Between the Quarantine and Quakes: Coronavirus Life in China

Chengdu, China

I was not planning to end up in the middle of a coronavirus outbreak here in the People’s Republic of China for my long winter break. I had been planning on increasing my one-on-one language classes to five times a week for a few weeks, then jetting off to the beaches of Da Nang in Vietnam to rest up before teaching my spring courses. Instead, I am quarantined in my home in western China, barricaded on all sides, and watching coronavirus panic sweep the globe from the comfort of my wheelchair and screen.

When the news broke about the coronavirus outbreak in Wuhan in the final days of January, I could not believe that I found myself thrust into an unfolding global drama. I had lived in Lebanon through two dozen bombings, been tortured in Oman (rescued by the US Embassy), and attacked by a rabid dog in remote Mongolia. Tired of trauma, I had moved to China this September for a quiet life of contemplation, training in tai chi with kung fu masters in Sichuan’s Taoist mountain monasteries. Now, suddenly, I found myself just an eight-hour train ride away from a possible pandemic. I snapped into crisis mode and made sure to stock up on supplies in case we were in for a long haul.

I already had an arsenal of face masks, since I was wary of winter pollution when I moved here. I also had goggles and rubber gloves from America—I have traveled to around 60 countries and always try to be prepared for anything. For provisions, I wandered over to our local farmer’s market—where farmers sell fruits and vegetables from the back of their trucks—and loaded up on cauliflower and carrots. Everything felt manageable—until the numbers started to climb and the international mass media got hold of the story, sparking a pestilence of panic that brought anti-Asian racism and xenophobia out of the woodwork.

The “China” I saw being described in Sinophobic and anti-Asian racist terms on western social media was not the one I was living in. Every day of my incredible stay here in China, I have depended on the generosity, kindness, and compassion of Chinese colleagues, friends, students, and strangers, and been humbled by how much people are willing to go out of their way to help me. Racist jokes about dirty Asians and bat soup (that infamous video circulating on social media was filmed in Micronesia not China) and the callous disregard for the suffering of so many really sting—yellow peril in 21st century form. Before you know it, an American friend said, we’ll be throwing all Chinese people into internment camps (just like we did the Japanese). It’s not just America—anti-Chinese sentiments are rising in Europe, South Korea, and the Philippines too.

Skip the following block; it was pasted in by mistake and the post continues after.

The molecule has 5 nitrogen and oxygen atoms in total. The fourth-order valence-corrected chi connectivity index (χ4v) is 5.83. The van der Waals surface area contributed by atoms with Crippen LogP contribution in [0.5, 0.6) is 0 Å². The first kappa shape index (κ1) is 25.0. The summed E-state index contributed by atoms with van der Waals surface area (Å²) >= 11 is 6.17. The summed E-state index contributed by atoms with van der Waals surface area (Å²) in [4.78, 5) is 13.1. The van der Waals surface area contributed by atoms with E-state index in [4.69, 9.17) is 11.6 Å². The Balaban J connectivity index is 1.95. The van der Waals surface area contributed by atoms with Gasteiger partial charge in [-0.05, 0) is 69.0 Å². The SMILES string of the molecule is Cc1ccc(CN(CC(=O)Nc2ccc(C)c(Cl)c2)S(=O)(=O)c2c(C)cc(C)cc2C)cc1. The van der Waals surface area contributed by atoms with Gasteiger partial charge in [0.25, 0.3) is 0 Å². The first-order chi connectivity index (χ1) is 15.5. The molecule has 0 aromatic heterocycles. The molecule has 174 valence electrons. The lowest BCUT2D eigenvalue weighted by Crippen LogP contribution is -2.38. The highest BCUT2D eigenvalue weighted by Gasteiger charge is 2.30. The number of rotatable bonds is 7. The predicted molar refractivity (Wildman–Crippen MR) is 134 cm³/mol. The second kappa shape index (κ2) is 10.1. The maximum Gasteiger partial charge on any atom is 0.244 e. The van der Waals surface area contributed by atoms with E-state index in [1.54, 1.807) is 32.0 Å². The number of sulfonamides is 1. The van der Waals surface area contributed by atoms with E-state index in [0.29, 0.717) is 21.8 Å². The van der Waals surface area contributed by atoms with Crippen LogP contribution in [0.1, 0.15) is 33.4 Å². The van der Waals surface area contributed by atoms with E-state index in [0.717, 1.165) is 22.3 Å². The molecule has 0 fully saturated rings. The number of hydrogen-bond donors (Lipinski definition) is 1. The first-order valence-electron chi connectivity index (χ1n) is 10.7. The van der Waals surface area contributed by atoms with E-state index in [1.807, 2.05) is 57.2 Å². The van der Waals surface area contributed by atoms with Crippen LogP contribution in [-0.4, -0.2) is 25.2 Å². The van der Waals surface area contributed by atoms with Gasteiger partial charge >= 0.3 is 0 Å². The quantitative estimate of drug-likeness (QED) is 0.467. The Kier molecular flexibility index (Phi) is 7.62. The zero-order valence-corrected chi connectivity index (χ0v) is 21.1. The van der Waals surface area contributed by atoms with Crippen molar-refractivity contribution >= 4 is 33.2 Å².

Sensationalist coverage of wildlife markets like the one in Wuhan where the virus is thought to have emerged disregards all cultural or historical context in favor of tired racist tropes: look at those dirty, poor people eating the gross things. Unusual culinary items, of course, stem from adaptation to low-calorie intakes—and famines have defined many periods of imperial and modern Chinese history. Many Americans do not realize that very elderly people in China lived through the Great Famine—and the generations after them also struggled to access adequate nourishment.

Famine comes up often in daily life—like professors who mention how much taller their students have gotten over the years due to better nutrition and explain that Chinese brides are expected to be rail thin on their wedding day because the body ideal (becoming more and more unattainable thanks to processed food) is rooted in a famished past. Most Chinese people shun the unusual proteins of wildlife markets which are seen as emergency fuel sources from hard days in the past—not every day dining options for today. Many Chinese have also been calling on social media for these foods to be banned, and condemning their fellow citizens who abandoned, and even worse killed, pets out of misinformed ideas about the virus—which cannot be transferred to cats or dogs.

Meat-averse myself, I’ve sat across from plenty of non-Chinese people in America and around the world feasting on frog legs, snails, camel meatballs, ram testicles, horse dumplings, fermented shark, and foie gras and been horrified—obviously, the double standards are unfair. Though the stereotype is that China is filled with dirty lanes of animal remains, the reality is that I spend my week dining out on delicious and nutritious food: Chinese vegetarian delights, meatless Indian dishes, American pizza, and even Tex-Mex burritos (with killer guacamole).